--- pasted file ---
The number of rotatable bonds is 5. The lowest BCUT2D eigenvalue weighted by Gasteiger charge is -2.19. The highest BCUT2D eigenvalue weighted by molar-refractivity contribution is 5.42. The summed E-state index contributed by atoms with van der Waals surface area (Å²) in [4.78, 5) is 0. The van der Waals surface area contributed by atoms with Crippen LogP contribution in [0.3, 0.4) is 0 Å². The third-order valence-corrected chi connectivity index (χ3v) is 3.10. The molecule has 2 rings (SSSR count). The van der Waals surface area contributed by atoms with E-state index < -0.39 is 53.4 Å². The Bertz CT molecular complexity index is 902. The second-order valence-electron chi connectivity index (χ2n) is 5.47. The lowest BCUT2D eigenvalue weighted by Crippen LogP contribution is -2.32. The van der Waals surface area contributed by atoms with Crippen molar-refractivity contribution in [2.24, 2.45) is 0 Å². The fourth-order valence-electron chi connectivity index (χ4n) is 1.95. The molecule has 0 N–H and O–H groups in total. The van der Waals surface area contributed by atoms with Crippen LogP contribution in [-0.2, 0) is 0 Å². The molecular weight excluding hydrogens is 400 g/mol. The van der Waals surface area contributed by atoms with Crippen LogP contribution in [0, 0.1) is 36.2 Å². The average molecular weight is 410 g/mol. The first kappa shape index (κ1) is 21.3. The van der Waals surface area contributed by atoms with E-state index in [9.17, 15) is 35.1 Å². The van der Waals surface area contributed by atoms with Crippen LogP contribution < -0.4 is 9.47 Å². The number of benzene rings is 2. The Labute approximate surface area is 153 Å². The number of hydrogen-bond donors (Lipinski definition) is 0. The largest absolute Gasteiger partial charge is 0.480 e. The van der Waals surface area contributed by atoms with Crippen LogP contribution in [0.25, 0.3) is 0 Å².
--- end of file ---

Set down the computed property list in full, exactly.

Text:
The number of rotatable bonds is 5. The lowest BCUT2D eigenvalue weighted by Gasteiger charge is -2.19. The highest BCUT2D eigenvalue weighted by molar-refractivity contribution is 5.42. The summed E-state index contributed by atoms with van der Waals surface area (Å²) in [4.78, 5) is 0. The van der Waals surface area contributed by atoms with Crippen LogP contribution in [0.3, 0.4) is 0 Å². The third-order valence-corrected chi connectivity index (χ3v) is 3.10. The molecule has 2 rings (SSSR count). The van der Waals surface area contributed by atoms with E-state index < -0.39 is 53.4 Å². The Bertz CT molecular complexity index is 902. The second-order valence-electron chi connectivity index (χ2n) is 5.47. The lowest BCUT2D eigenvalue weighted by Crippen LogP contribution is -2.32. The van der Waals surface area contributed by atoms with Crippen molar-refractivity contribution in [2.24, 2.45) is 0 Å². The fourth-order valence-electron chi connectivity index (χ4n) is 1.95. The molecule has 0 N–H and O–H groups in total. The van der Waals surface area contributed by atoms with Crippen LogP contribution in [-0.2, 0) is 0 Å². The molecular weight excluding hydrogens is 400 g/mol. The van der Waals surface area contributed by atoms with Crippen LogP contribution in [0, 0.1) is 36.2 Å². The average molecular weight is 410 g/mol. The first kappa shape index (κ1) is 21.3. The van der Waals surface area contributed by atoms with E-state index in [9.17, 15) is 35.1 Å². The van der Waals surface area contributed by atoms with Crippen LogP contribution < -0.4 is 9.47 Å². The number of benzene rings is 2. The Labute approximate surface area is 153 Å². The number of hydrogen-bond donors (Lipinski definition) is 0. The largest absolute Gasteiger partial charge is 0.480 e. The van der Waals surface area contributed by atoms with Crippen LogP contribution in [0.25, 0.3) is 0 Å².